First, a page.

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Scientific classification
Kingdom Information
Domain Eukaryota
Kingdom Animalia
Subkingdom Bilateria
Branch Deuterostomia
Phylum Information
Phylum Chordata
Sub-phylum Vertebrata
Infraphylum Gnathostomata
Class Information
Superclass Tetrapoda
Class Aves
Order Information
Order Struthioniformes
Family Information
Family Struthionidae
Genus Information
Genus Struthio
Species Information
Species S. camelus
Population statistics
Conservation status Least concern[1]

The ostrich (Struthio camelus) is a ratite flightless bird, the sole species of the family Struthionidae, and the largest living bird.


The ostrich is extremely large; males stand roughly 8 feet tall and weigh close to 350 pounds. Females are slightly smaller, weighing in at 240 pounds while standing just over 6 feet tall. Legs are massive and bare of feathers, and end in two-toed feet. Head and neck are sparsely covered with down and small, bristle-like feathers. Plumage on the body is black on males, brown on females, with the exception of white tail feathers and wingtips.


  • Struthio camelus australis; southern Africa.
  • Struthio camelus camelus; sahel area of North Africa and the Sudan.
  • Struthio camelus massaicus; southern Kenya, eastern Tanzania.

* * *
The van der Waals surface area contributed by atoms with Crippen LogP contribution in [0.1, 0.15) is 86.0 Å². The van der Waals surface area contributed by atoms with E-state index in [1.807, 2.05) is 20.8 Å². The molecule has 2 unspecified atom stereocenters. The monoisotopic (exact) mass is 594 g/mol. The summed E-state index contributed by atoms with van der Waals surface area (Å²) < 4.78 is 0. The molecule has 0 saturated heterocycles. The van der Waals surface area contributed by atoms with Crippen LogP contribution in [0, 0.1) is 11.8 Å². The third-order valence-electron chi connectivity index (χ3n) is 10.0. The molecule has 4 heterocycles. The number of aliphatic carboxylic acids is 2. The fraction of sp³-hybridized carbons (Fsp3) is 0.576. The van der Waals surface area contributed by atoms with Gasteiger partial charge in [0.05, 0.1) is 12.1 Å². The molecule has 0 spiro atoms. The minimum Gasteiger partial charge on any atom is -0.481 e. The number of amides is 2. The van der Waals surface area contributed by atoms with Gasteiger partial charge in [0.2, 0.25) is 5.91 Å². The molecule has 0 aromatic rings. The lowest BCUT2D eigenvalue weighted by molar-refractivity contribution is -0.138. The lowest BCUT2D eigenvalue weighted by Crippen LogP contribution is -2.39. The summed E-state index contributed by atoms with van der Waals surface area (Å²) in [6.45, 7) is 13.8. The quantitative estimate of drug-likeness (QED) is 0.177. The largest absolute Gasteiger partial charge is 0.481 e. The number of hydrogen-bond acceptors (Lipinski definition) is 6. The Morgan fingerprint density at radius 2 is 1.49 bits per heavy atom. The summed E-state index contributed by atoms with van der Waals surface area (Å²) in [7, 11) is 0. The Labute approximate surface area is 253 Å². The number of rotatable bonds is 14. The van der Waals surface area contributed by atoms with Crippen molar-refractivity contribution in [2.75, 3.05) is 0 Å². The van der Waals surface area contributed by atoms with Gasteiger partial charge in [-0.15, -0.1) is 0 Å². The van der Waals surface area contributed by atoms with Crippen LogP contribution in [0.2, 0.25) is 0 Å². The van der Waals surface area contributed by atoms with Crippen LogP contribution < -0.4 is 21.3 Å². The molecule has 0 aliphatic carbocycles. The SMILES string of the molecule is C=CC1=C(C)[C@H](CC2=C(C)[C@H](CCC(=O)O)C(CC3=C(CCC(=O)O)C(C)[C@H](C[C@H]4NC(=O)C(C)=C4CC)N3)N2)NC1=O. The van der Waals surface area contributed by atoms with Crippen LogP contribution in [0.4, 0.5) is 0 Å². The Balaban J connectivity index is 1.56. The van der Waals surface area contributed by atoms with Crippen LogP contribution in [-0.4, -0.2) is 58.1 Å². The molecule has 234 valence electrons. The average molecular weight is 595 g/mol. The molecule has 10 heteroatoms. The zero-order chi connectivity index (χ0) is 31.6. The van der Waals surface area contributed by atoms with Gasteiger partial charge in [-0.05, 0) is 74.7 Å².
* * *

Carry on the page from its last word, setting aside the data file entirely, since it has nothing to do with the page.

• Struthio camelus molybdophanes; horn of Africa to northern Kenya.
  • Struthio camelus syriacus; southwest Asia (Syrian and Arabian deserts; extinct 1966).

Some authorities have determined that S. molybdophanes should be split from S. camelus as a distinct species, based on coloration and genetic differences.


Man posted the most serious threat to ostriches, with the millinery industry during the 19th century nearly driving the birds to extinction due to the demand for feathers in ladies fashions. Proper management - as well as ostrich farming - have allowed the wild birds to flourish to the point where they are not considered threatened. Livestock grazing however, may affect the birds' habitats and restrict their range,[2] while the subspecies S. c. molybdophanes has been listed as "vulnerable" by the ICUN, in part due to the need for sustenance and cash as a result of the political and religious unrest in the horn of Africa.[3] Another subspecies, S. c. syriacus, became extinct through over-hunting.


See also

Ostrich syndrome